About washed vs natural, on my roest, washed crack faster 5:30 to 6 mins and natural crack around 6:30 (normal beans for me- kenya, ethiopia, colombia, honduras but higher altitude).

Regarding moisture of the beans (not live moisture) I use a cheap chinese calibrated moisture meter for coffee that I take moisture of the beans, and then i'm trying to land close to that value. For eg last roast is Honduras Parainema Washed has 10.3% moisture, dev:30 sec, weight loss 10.4%. Opened bag today after 13 days: got orange peel/candied orange, red apple, dark choc, cranberry juice.




GDM528
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#309: Post by GDM528 »

DenisEAF wrote: Here are some pics, what I didnt like about this green is the size variation, I had to sort and split in 2 group, then roast them separate. Because of the size, and process (it's a natural but anaerobic) some beans will crack sooner others will crack late or not crack at all.

About washed vs natural, on my roest, washed crack faster 5:30 to 6 mins and natural crack around 6:30 (normal beans for me- kenya, ethiopia, colombia, honduras but higher altitude).

Regarding moisture of the beans (not live moisture) I use a cheap chinese calibrated moisture meter for coffee that I take moisture of the beans, and then i'm trying to land close to that value. For eg last roast is Honduras Parainema Washed has 10.3% moisture, dev:30 sec, weight loss 10.4%. Opened bag today after 13 days: got orange peel/candied orange, red apple, dark choc, cranberry juice.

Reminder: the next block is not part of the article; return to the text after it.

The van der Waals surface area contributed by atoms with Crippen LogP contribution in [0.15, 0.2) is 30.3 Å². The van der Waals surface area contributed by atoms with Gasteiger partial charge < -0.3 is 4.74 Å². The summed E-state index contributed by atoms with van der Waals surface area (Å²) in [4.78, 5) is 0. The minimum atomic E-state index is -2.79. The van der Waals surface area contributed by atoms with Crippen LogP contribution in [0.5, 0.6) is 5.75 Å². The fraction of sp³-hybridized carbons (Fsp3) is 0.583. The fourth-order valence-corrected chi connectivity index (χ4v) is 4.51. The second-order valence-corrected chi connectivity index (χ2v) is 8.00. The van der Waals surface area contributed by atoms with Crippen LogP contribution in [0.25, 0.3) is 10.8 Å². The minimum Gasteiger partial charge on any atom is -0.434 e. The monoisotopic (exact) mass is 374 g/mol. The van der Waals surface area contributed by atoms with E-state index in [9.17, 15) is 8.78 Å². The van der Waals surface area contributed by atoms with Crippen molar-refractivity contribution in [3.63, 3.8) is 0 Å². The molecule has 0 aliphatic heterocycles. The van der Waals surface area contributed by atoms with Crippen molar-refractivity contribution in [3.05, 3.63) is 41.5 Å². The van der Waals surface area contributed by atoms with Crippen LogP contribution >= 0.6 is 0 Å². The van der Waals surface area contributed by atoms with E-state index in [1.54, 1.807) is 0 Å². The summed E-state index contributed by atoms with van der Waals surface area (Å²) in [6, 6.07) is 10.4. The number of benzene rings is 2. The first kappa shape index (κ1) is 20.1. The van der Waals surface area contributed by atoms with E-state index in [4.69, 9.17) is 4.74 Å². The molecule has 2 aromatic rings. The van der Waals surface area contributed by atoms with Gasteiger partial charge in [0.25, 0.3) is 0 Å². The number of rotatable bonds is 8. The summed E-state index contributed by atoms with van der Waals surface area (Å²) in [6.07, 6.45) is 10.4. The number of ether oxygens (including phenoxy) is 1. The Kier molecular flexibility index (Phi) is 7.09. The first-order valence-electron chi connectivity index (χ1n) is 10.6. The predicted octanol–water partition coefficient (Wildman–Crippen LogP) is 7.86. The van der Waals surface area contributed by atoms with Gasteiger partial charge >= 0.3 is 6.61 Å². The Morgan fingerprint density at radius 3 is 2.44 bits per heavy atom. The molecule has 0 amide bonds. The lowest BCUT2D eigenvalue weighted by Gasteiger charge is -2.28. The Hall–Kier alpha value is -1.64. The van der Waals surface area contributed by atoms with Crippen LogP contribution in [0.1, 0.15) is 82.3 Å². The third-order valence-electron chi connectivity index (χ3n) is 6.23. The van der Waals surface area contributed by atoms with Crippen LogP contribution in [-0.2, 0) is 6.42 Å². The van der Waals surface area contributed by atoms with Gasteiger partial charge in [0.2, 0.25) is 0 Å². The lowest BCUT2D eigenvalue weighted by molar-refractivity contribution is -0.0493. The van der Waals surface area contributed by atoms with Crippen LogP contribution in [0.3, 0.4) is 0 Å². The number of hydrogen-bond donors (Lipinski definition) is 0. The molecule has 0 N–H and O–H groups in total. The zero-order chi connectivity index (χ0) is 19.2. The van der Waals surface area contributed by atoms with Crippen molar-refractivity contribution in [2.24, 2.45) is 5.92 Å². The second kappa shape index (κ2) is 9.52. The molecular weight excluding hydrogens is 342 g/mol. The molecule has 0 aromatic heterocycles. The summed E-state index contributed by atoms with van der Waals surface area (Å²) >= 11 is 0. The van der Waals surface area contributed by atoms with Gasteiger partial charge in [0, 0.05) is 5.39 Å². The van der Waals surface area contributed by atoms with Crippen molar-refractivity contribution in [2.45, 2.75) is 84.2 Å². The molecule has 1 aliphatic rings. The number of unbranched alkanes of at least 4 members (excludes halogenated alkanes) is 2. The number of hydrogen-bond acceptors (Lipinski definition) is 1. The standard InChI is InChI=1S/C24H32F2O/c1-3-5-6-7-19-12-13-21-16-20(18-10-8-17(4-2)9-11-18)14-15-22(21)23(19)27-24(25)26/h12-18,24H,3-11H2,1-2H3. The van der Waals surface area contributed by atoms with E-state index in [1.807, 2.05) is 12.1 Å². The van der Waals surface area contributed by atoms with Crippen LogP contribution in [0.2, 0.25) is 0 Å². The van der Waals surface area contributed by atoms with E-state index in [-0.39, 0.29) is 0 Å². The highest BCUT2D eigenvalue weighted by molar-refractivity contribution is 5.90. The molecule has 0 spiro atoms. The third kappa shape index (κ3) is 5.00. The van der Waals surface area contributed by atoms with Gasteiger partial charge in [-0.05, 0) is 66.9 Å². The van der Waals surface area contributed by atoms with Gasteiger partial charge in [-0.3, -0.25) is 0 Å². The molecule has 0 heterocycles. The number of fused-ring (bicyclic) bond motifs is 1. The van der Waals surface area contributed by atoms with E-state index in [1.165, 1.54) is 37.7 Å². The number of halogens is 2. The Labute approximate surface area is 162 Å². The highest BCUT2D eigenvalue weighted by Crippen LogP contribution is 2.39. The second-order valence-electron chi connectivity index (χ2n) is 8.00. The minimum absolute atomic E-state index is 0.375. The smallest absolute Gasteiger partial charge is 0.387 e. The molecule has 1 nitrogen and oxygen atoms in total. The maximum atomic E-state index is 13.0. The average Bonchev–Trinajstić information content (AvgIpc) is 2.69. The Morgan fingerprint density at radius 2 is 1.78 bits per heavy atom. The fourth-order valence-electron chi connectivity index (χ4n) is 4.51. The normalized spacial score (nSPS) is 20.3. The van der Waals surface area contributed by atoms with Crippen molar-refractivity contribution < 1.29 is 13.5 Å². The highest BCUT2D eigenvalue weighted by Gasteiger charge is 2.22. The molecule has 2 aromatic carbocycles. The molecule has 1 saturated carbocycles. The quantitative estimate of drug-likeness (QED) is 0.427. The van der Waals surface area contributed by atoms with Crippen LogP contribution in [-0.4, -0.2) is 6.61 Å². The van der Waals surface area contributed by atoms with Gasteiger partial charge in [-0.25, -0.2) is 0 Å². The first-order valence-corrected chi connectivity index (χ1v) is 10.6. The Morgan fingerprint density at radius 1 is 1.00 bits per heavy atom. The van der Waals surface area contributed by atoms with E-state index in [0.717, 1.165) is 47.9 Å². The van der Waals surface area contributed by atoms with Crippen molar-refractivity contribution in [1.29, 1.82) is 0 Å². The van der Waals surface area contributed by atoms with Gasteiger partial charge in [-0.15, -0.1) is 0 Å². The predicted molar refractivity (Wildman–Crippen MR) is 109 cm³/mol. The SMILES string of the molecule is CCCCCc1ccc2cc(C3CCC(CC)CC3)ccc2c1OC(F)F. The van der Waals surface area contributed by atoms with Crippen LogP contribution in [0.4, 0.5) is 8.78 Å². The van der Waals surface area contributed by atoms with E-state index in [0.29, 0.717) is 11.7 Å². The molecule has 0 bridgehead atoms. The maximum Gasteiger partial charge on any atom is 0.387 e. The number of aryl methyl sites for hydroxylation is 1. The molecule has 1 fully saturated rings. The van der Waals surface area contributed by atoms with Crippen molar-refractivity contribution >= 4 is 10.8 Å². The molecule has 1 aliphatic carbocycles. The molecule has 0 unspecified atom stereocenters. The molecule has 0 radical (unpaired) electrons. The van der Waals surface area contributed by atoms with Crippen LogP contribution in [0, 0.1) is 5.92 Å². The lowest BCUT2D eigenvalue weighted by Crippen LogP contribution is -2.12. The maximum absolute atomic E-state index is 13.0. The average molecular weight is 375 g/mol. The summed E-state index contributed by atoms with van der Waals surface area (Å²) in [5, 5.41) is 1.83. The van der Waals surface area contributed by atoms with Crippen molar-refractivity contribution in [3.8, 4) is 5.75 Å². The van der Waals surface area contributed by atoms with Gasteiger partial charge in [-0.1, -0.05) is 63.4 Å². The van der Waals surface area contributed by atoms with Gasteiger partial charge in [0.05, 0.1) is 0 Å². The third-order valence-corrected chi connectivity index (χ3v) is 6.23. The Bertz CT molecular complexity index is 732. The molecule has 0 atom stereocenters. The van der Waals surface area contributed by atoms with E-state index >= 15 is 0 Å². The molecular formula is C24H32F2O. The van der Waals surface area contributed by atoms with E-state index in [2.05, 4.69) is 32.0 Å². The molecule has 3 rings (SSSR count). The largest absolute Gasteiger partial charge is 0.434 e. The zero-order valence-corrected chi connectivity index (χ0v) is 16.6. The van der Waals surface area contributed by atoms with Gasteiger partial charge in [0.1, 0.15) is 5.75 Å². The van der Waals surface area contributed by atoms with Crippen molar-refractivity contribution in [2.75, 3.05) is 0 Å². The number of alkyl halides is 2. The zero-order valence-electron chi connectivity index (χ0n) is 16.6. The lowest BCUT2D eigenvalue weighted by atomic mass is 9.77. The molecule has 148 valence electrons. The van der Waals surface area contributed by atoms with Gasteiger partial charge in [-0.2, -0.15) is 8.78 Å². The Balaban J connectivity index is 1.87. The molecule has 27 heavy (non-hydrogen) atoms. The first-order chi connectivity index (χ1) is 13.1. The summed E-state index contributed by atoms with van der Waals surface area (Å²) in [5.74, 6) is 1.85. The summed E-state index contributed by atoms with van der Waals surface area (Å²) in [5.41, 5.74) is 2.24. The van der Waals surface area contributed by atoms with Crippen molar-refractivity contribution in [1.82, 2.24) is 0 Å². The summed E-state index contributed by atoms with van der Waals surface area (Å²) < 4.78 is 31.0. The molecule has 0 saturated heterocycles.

The farm/processing center must've upgraded their greens sorting since your purchase, as my bag was quite uniform (photo in post #297), and the roasted results were also reasonably uniform. Alas the vendor only had two bags left, but it's reassuring to know they may come back in stock again someday.

Size sorting the greens is a great idea however, especially for the IKAWA roasters. Yet another rabbit-hole to fall into...

If I can figure out how to calibrate it, I get a very distinctive absolute humidity reading when I stuff my exhaust gas analyzer into a bag of greens.

Apologies for not being familiar with Artisan: is the vertical red line on your graph where you stopped the roast (7:24)?

DenisEAF
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#310: Post by DenisEAF »

I think I was live roasting there following a background roast log.

Drop would be 201C there BT, but this was when i was roasting on a single wall drum with gas, that you can't roast fast with due to the way heat works in it. I mean you can't really get to FC in 5-6 mins w/o defects on it, on other roasters you can.